NEW YORK (CBSNewYork) — In what amounts to as big a part of Thanksgiving as turkey and stuffing, volunteers got together Thursday to help those who might otherwise go hungry.
As CBS2’s Scott Rapoport reported, more than 3,000 selfless cooks turned out at the Goddard Riverside Community Center on the Upper West Side. They took precious time from their own families to cook, carve, and personally serve a Thanksgiving dinner with all the trimmings – for strangers.READ MORE: NYPD: Man Shot Inside Union Square Subway Station
“I’m very thankful, and it’s almost indescribable,” said John Keating.
Keating and Laura Brantley said they would otherwise not have a Thanksgiving meal at all.
“Beautiful. Beautiful,” Brantley said. “Never really saw anything like this. Never. Once in a lifetime.”
At the community center, good food and good cheer will always be on the menu,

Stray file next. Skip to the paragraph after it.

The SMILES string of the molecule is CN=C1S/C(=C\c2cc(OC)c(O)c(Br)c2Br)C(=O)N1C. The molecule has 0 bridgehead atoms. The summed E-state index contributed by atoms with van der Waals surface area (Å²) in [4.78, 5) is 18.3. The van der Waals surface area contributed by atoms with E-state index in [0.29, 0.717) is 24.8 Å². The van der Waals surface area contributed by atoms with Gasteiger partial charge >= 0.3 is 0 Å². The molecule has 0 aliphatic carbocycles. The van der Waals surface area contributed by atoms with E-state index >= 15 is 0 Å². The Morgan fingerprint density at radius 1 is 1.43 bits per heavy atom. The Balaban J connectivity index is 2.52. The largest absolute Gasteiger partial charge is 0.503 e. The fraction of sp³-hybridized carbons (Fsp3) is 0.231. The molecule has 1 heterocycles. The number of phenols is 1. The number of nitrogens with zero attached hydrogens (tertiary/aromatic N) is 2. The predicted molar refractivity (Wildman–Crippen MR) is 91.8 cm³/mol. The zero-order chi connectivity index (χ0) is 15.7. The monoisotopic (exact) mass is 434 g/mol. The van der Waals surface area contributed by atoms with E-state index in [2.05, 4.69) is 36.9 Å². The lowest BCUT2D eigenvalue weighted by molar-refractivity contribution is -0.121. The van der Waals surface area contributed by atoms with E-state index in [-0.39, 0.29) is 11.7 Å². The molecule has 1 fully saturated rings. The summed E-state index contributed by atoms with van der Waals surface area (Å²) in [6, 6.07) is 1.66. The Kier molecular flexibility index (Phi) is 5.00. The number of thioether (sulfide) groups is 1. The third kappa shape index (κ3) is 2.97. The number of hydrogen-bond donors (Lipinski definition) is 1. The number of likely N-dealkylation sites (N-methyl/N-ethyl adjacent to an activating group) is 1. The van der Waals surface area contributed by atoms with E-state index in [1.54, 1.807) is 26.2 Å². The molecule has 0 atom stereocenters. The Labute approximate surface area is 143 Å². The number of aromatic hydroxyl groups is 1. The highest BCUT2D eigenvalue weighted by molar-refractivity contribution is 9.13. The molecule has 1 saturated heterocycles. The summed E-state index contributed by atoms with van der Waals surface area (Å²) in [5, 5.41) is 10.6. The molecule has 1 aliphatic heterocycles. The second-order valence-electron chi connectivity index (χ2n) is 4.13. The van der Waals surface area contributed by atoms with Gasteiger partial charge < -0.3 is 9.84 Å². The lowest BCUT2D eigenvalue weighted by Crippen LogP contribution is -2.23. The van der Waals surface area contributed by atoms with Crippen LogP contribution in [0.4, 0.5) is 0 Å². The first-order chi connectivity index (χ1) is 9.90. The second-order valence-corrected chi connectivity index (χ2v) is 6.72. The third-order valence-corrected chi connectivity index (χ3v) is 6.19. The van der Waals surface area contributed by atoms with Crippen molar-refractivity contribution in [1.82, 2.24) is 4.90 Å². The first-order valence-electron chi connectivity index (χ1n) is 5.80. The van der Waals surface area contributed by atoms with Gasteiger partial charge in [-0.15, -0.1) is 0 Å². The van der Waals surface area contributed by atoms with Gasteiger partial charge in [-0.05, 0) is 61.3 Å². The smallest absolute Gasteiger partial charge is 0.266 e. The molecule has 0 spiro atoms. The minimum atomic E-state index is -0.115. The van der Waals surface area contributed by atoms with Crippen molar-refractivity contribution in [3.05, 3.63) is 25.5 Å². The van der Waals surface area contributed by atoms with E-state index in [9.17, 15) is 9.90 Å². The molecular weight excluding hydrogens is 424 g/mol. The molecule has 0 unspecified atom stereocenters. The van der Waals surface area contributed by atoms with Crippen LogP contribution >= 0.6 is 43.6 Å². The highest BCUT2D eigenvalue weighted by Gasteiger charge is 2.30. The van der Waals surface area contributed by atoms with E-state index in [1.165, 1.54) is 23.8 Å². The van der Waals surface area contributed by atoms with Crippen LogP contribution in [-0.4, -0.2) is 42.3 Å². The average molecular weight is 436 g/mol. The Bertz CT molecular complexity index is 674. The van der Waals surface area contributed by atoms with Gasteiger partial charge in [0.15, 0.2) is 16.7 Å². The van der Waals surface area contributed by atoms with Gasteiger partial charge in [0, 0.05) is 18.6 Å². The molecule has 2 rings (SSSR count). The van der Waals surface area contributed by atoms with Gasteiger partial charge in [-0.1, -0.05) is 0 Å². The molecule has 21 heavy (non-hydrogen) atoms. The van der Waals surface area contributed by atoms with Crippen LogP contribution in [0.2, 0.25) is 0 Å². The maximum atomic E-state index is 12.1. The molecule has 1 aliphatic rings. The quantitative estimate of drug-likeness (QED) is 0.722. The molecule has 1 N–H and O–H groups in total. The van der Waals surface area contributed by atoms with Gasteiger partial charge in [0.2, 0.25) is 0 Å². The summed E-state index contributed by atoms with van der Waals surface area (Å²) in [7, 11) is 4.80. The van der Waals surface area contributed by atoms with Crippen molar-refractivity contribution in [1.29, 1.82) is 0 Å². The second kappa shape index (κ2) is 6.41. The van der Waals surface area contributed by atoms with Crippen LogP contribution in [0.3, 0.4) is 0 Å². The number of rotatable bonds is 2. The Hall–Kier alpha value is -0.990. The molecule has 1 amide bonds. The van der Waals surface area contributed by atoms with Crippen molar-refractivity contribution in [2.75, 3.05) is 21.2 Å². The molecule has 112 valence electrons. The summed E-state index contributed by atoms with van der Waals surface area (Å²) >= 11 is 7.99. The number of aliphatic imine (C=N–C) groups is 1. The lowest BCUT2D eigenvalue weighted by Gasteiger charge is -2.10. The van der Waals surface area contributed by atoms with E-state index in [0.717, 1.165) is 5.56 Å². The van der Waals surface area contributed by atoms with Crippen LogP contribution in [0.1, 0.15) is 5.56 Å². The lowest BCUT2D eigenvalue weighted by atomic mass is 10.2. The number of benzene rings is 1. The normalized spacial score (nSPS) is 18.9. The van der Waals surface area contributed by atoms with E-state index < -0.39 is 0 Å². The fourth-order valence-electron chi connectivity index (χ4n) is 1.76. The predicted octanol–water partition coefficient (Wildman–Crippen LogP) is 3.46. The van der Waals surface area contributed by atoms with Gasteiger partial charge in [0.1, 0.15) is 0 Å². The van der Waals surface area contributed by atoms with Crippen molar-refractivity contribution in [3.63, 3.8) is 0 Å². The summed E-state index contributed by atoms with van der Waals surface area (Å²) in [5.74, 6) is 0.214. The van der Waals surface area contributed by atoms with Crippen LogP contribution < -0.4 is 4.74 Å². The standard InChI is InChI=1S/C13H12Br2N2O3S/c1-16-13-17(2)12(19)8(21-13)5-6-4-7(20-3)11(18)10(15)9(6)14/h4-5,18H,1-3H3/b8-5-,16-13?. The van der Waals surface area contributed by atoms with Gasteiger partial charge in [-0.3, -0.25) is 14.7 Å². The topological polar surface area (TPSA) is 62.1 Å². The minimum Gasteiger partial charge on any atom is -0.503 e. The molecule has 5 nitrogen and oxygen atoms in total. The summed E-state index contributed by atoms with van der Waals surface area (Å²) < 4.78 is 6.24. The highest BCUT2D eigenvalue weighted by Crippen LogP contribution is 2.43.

“We spend a lot of time taking care of ourselves, and it’s good to take care of other people when you can,” Said volunteer Walli Blum.
“It’s more important to do the work than just write out a check to some kind of charity,” said volunteer Doris Finkle.
Organizers said say the meal has been an Upper West Side tradition for more than 40 years.
“There is a real need in this city for food,” said Goddard Community Center executive director Stephen Russo. “The issue of hunger is still a very important issue.”
And all the food at the center, from the turkey to the pie and the bread, came from donations.READ MORE: Storm Watch: Officials Hoping To Avoid Repeat Of Ida With Preparations For Nor'easter
The personal interaction and the volunteering of one’s time – the simple act of caring enough to do it – comes from the heart.
Evie Joselow has been volunteering for 20 years.
“I love giving back,” she said. “I love being part of a community.”
The volunteers were to serve free meals to more than 1,000 people.
As 1010 WINS’ Darius Radzius reported, volunteers also stepped away from their own tables to put food on others at the Real Life Church, in the Hunts Point section of the Bronx.
The Rev. Reggie Stutzman, pastor of the church, has been holding the event for five years in an area of the Bronx with a lot of need.